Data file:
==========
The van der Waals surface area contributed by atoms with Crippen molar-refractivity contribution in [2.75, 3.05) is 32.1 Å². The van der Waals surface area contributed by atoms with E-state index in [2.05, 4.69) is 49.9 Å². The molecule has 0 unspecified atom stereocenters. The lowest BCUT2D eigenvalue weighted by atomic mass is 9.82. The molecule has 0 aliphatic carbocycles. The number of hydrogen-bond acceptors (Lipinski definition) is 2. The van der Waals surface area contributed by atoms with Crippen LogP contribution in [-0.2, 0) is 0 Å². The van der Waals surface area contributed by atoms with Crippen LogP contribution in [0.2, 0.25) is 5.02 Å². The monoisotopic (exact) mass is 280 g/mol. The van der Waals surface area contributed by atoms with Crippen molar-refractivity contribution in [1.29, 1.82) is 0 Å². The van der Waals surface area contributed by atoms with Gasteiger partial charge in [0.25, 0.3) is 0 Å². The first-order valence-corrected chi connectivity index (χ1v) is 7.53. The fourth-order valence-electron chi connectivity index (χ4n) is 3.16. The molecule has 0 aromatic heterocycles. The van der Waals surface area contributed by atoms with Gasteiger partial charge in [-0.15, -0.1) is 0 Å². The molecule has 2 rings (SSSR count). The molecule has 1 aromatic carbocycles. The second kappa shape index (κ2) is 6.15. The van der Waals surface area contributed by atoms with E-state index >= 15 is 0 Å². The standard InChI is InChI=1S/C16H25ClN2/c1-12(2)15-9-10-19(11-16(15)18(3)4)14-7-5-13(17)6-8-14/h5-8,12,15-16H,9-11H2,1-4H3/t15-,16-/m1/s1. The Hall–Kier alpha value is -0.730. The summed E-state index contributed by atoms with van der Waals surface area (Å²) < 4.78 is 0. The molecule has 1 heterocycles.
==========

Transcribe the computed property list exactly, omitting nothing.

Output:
The van der Waals surface area contributed by atoms with Crippen molar-refractivity contribution in [2.75, 3.05) is 32.1 Å². The van der Waals surface area contributed by atoms with E-state index in [2.05, 4.69) is 49.9 Å². The molecule has 0 unspecified atom stereocenters. The lowest BCUT2D eigenvalue weighted by atomic mass is 9.82. The molecule has 0 aliphatic carbocycles. The number of hydrogen-bond acceptors (Lipinski definition) is 2. The van der Waals surface area contributed by atoms with Crippen LogP contribution in [-0.2, 0) is 0 Å². The van der Waals surface area contributed by atoms with Crippen LogP contribution in [0.2, 0.25) is 5.02 Å². The monoisotopic (exact) mass is 280 g/mol. The van der Waals surface area contributed by atoms with Crippen molar-refractivity contribution in [1.29, 1.82) is 0 Å². The van der Waals surface area contributed by atoms with Gasteiger partial charge in [0.25, 0.3) is 0 Å². The first-order valence-corrected chi connectivity index (χ1v) is 7.53. The fourth-order valence-electron chi connectivity index (χ4n) is 3.16. The molecule has 0 aromatic heterocycles. The van der Waals surface area contributed by atoms with Gasteiger partial charge in [-0.15, -0.1) is 0 Å². The molecule has 2 rings (SSSR count). The molecule has 1 aromatic carbocycles. The second kappa shape index (κ2) is 6.15. The van der Waals surface area contributed by atoms with E-state index >= 15 is 0 Å². The standard InChI is InChI=1S/C16H25ClN2/c1-12(2)15-9-10-19(11-16(15)18(3)4)14-7-5-13(17)6-8-14/h5-8,12,15-16H,9-11H2,1-4H3/t15-,16-/m1/s1. The Hall–Kier alpha value is -0.730. The summed E-state index contributed by atoms with van der Waals surface area (Å²) < 4.78 is 0. The molecule has 1 heterocycles.